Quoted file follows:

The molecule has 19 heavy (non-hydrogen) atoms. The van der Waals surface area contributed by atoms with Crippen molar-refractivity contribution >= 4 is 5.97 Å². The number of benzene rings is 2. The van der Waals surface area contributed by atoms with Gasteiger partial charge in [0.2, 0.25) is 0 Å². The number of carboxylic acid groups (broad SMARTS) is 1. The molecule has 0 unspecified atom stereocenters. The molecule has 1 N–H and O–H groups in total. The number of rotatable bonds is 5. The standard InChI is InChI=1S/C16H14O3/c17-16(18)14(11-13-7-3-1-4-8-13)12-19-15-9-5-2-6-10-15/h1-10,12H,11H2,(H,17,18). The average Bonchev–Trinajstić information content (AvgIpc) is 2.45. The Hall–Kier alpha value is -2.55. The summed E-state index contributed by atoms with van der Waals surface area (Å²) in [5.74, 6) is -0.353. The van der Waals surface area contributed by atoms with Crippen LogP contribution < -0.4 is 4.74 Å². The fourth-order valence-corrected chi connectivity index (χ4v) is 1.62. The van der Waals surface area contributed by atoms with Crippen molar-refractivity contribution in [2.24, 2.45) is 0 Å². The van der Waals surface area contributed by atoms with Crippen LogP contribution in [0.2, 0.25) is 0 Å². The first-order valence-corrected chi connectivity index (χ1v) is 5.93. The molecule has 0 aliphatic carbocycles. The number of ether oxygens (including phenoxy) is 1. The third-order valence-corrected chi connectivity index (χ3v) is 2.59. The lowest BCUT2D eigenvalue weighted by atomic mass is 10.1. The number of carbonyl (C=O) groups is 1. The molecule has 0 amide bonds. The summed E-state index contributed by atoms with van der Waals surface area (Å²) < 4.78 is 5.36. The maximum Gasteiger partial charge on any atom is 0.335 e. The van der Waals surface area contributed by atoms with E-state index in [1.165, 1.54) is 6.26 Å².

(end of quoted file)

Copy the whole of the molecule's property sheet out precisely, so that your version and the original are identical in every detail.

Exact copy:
The molecule has 19 heavy (non-hydrogen) atoms. The van der Waals surface area contributed by atoms with Crippen molar-refractivity contribution >= 4 is 5.97 Å². The number of benzene rings is 2. The van der Waals surface area contributed by atoms with Gasteiger partial charge in [0.2, 0.25) is 0 Å². The number of carboxylic acid groups (broad SMARTS) is 1. The molecule has 0 unspecified atom stereocenters. The molecule has 1 N–H and O–H groups in total. The number of rotatable bonds is 5. The standard InChI is InChI=1S/C16H14O3/c17-16(18)14(11-13-7-3-1-4-8-13)12-19-15-9-5-2-6-10-15/h1-10,12H,11H2,(H,17,18). The average Bonchev–Trinajstić information content (AvgIpc) is 2.45. The Hall–Kier alpha value is -2.55. The summed E-state index contributed by atoms with van der Waals surface area (Å²) in [5.74, 6) is -0.353. The van der Waals surface area contributed by atoms with Crippen LogP contribution < -0.4 is 4.74 Å². The fourth-order valence-corrected chi connectivity index (χ4v) is 1.62. The van der Waals surface area contributed by atoms with Crippen molar-refractivity contribution in [2.24, 2.45) is 0 Å². The van der Waals surface area contributed by atoms with Crippen LogP contribution in [0.2, 0.25) is 0 Å². The first-order valence-corrected chi connectivity index (χ1v) is 5.93. The molecule has 0 aliphatic carbocycles. The number of ether oxygens (including phenoxy) is 1. The third-order valence-corrected chi connectivity index (χ3v) is 2.59. The lowest BCUT2D eigenvalue weighted by atomic mass is 10.1. The number of carbonyl (C=O) groups is 1. The molecule has 0 amide bonds. The summed E-state index contributed by atoms with van der Waals surface area (Å²) < 4.78 is 5.36. The maximum Gasteiger partial charge on any atom is 0.335 e. The van der Waals surface area contributed by atoms with E-state index in [1.165, 1.54) is 6.26 Å².